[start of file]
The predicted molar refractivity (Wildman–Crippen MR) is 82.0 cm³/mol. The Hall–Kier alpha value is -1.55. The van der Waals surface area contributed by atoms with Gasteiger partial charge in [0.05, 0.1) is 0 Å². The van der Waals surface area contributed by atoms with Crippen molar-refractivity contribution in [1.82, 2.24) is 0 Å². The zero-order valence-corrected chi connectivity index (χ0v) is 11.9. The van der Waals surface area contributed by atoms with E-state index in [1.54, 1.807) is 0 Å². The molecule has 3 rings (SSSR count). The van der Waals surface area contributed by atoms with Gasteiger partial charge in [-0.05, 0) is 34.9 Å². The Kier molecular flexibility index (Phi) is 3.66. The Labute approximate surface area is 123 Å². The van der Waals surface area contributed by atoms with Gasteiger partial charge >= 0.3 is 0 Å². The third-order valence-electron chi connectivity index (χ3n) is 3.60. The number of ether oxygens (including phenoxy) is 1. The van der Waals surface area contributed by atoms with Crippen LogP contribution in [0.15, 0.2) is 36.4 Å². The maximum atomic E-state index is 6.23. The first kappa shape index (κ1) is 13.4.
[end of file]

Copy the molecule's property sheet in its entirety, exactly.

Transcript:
The predicted molar refractivity (Wildman–Crippen MR) is 82.0 cm³/mol. The Hall–Kier alpha value is -1.55. The van der Waals surface area contributed by atoms with Gasteiger partial charge in [0.05, 0.1) is 0 Å². The van der Waals surface area contributed by atoms with Crippen molar-refractivity contribution in [1.82, 2.24) is 0 Å². The zero-order valence-corrected chi connectivity index (χ0v) is 11.9. The van der Waals surface area contributed by atoms with E-state index in [1.54, 1.807) is 0 Å². The molecule has 3 rings (SSSR count). The van der Waals surface area contributed by atoms with Gasteiger partial charge in [-0.05, 0) is 34.9 Å². The Kier molecular flexibility index (Phi) is 3.66. The Labute approximate surface area is 123 Å². The van der Waals surface area contributed by atoms with Gasteiger partial charge >= 0.3 is 0 Å². The third-order valence-electron chi connectivity index (χ3n) is 3.60. The number of ether oxygens (including phenoxy) is 1. The van der Waals surface area contributed by atoms with Crippen LogP contribution in [0.15, 0.2) is 36.4 Å². The maximum atomic E-state index is 6.23. The first kappa shape index (κ1) is 13.4.